We saw SHE WAS MY BROTHER on opening night at Borderlands Theater. It was one of the most amazing, most original plays we had ever seen. Perhaps your reviewer attended a different play and got her reviews mixed up. We cannot account for her response. A play that tells and does not show? This is a play about people from different cultures falling in love. That is what we watched. The things they talked about were merely the background for that very delicate and compelling action. We had never experienced a more original story better told. At the end, all of us rose to our feet in praise of this extraordinary experience. We had been entertained and moved. Thank you, Borderlands Theater, for choosing this play and for doing it so well. And we urge that your reviewer have another look. She did not see what we saw. --Linda Farrer and Janet Allen, Prescott, AZ
That's my baby girl.....we're so proud. And for everyone out there, Elizabeth will be........ on October 8th, so wish her a happy birthday and give her birthday hugs from her absentee pa and ma.
The reviewer here and I must have come to the theatre from different worlds, different universes perhaps.
She found little or no action in She Was My Brother by Julie Jensen, playing now at Borderlands. She’d have much preferred The Indiana 500 or Die Hard 10--a motorcycle ride across high hurtles or rafting down the Colorado--all glorious adventures indeed.
She Was My Brother offered something else entirely. Another world, another era, another pace, an alternate view of reality. That night in the theatre provided a journey not possible today in real life, possible for only the most privileged in the late 19th century.
On that stage the audience actually saw and heard white people listening to an Indian. White people with ears, something many Indians did not think possible.
We in the audience had to wonder if our world could have been different if we had listened more often, listened better. Wondered what a world without gender prejudice would have been like. A world where whites learned from Indians and Indians learned about whites rather than the way things went down.
In the theatre that night we saw a young man and a middle-aged woman change more in one scene each than we’d ever seen on the stage. We saw three characters who knew how to love. And who were able to show their love.
At the end we were not dry eyed and we could not keep to our seats. We stood, clapped and felt deep gratitude.
Elizabeth Leadon ROCKS!
I am very excited to see this production again. Ryan's first performance of this show just blew me away. His personal growth as an actor over this last year, studying at the UA, has added great depth & understanding of the roles he plays.
I am very excited to see this production again...how amazing it was the first time to see Ryan change from one character to the next and tell this funny, sad and heartfelt story to the audience...and with only one actor on stage! We were all taken in and loved it.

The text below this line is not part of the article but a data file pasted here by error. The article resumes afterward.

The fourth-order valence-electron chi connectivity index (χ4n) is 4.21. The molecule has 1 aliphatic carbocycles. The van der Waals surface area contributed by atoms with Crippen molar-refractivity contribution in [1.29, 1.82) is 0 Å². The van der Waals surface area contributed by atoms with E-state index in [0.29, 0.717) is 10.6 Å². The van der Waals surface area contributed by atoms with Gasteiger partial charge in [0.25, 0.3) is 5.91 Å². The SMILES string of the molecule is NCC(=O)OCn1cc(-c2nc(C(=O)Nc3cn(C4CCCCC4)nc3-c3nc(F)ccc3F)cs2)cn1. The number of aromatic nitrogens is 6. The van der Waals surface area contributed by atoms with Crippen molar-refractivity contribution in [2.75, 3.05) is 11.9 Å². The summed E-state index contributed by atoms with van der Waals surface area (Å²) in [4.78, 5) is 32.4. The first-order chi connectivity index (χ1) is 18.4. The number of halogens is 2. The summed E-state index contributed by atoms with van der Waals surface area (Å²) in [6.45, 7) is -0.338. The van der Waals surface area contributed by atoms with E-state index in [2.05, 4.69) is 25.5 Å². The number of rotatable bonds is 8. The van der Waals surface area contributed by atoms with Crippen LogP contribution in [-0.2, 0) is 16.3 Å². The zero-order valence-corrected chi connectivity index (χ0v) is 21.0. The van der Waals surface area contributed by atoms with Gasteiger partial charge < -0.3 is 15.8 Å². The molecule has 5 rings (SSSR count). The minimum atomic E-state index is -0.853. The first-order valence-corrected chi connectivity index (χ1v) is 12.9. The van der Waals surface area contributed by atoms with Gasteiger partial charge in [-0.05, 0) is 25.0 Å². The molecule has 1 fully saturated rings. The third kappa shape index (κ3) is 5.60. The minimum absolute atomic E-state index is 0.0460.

Break a leg, Ryan.
Thank you, Mr. Georgiou. Glad you could make use of old Citizens. We thought people just lined bird cages with pages carrying stories that we toiled over!
Thank you for your insights. I, too, read program notes, but I didn't find these necessary to repeat in a review for which a limited amount of space is allotted. Russell's empathy for women and his ability to write in their voices is reason for praise, I agree, but I also didn't feel the need to point out this out to enjoy the play. I meant no slight by using the word "slight," but wanted to point out that in other hands that might well be the result. Perhaps I wasn't clear or precise enough in the use of language this time around -- I always strive to try harder next time, and appreciate those readers who want to keep the writers on their toes. Thanks again.
Shirley Valentine is by no means a "slight play" to the women in the audience. I definitely agree on the excellence of Carlisle Elllis's performance. One feature which the reviewer overlooked is that it is nice to see a play by a happily married male playwright who likes women and is comfortable with them, hence can write honestly in a female voice. He actually wound up performing a "reading" for some weeks when the actress was hospitalized -- and he is 6 feet tall and had a beard at the time! See your program notes! The audiences loved it and he learned even more about his play and about the character. Patricia A. McKnight
wonderfull article on a friend I used to know in the Netherlands/Holland,(1964) when he was a very good dancer. We just found each other again thanks to all the possibilities of Google.
He followed a great path, from dancer, to a most interesting and talented painter.a versatile artist. Martinette Janmaat ( Pietje)
Regarding the UAMA's director, the Emperor wears no clothes.
I think Margaret's right. It's strange how so many people are impressed by his crap. It's cheesy, if nothing else.
This article is one sided and sloppy. Bad show.